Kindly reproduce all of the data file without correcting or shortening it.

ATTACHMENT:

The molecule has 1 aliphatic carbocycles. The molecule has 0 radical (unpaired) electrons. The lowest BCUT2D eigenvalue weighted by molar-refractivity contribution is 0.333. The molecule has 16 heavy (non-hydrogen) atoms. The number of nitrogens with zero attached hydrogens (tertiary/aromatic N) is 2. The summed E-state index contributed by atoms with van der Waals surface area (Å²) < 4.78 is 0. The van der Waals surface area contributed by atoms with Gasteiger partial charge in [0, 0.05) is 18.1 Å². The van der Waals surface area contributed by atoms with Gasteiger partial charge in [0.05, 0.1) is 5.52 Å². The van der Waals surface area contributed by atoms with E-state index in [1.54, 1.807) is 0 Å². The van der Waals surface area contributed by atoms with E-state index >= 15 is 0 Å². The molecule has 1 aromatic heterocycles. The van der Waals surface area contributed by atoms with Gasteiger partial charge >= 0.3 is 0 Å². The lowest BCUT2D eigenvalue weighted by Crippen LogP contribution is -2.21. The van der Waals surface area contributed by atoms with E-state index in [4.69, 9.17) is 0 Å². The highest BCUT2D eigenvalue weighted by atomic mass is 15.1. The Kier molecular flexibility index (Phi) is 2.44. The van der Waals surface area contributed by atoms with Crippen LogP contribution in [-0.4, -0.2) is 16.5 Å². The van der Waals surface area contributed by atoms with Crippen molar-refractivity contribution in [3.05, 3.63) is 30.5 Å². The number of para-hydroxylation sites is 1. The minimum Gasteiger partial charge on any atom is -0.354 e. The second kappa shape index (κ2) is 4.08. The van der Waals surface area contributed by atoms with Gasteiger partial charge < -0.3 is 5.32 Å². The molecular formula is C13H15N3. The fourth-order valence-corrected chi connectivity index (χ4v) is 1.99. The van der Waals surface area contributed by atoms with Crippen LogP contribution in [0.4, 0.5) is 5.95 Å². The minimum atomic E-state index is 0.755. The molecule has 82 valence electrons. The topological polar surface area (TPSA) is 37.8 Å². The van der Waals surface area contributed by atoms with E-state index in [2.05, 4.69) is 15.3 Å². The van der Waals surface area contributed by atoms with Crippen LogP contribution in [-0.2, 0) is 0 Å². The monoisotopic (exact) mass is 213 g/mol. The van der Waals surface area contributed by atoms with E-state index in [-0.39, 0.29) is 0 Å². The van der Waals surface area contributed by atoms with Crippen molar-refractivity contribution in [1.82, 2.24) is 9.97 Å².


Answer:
The molecule has 1 aliphatic carbocycles. The molecule has 0 radical (unpaired) electrons. The lowest BCUT2D eigenvalue weighted by molar-refractivity contribution is 0.333. The molecule has 16 heavy (non-hydrogen) atoms. The number of nitrogens with zero attached hydrogens (tertiary/aromatic N) is 2. The summed E-state index contributed by atoms with van der Waals surface area (Å²) < 4.78 is 0. The van der Waals surface area contributed by atoms with Gasteiger partial charge in [0, 0.05) is 18.1 Å². The van der Waals surface area contributed by atoms with Gasteiger partial charge in [0.05, 0.1) is 5.52 Å². The van der Waals surface area contributed by atoms with E-state index in [1.54, 1.807) is 0 Å². The van der Waals surface area contributed by atoms with E-state index >= 15 is 0 Å². The molecule has 1 aromatic heterocycles. The van der Waals surface area contributed by atoms with Gasteiger partial charge >= 0.3 is 0 Å². The lowest BCUT2D eigenvalue weighted by Crippen LogP contribution is -2.21. The van der Waals surface area contributed by atoms with E-state index in [4.69, 9.17) is 0 Å². The highest BCUT2D eigenvalue weighted by atomic mass is 15.1. The Kier molecular flexibility index (Phi) is 2.44. The van der Waals surface area contributed by atoms with Crippen LogP contribution in [-0.4, -0.2) is 16.5 Å². The van der Waals surface area contributed by atoms with Crippen molar-refractivity contribution in [3.05, 3.63) is 30.5 Å². The number of para-hydroxylation sites is 1. The minimum Gasteiger partial charge on any atom is -0.354 e. The second kappa shape index (κ2) is 4.08. The van der Waals surface area contributed by atoms with Gasteiger partial charge < -0.3 is 5.32 Å². The molecular formula is C13H15N3. The fourth-order valence-corrected chi connectivity index (χ4v) is 1.99. The van der Waals surface area contributed by atoms with Crippen LogP contribution in [0.4, 0.5) is 5.95 Å². The minimum atomic E-state index is 0.755. The molecule has 82 valence electrons. The topological polar surface area (TPSA) is 37.8 Å². The van der Waals surface area contributed by atoms with E-state index in [2.05, 4.69) is 15.3 Å². The van der Waals surface area contributed by atoms with Crippen LogP contribution in [-0.2, 0) is 0 Å². The monoisotopic (exact) mass is 213 g/mol. The van der Waals surface area contributed by atoms with E-state index in [-0.39, 0.29) is 0 Å². The van der Waals surface area contributed by atoms with Crippen molar-refractivity contribution in [1.82, 2.24) is 9.97 Å².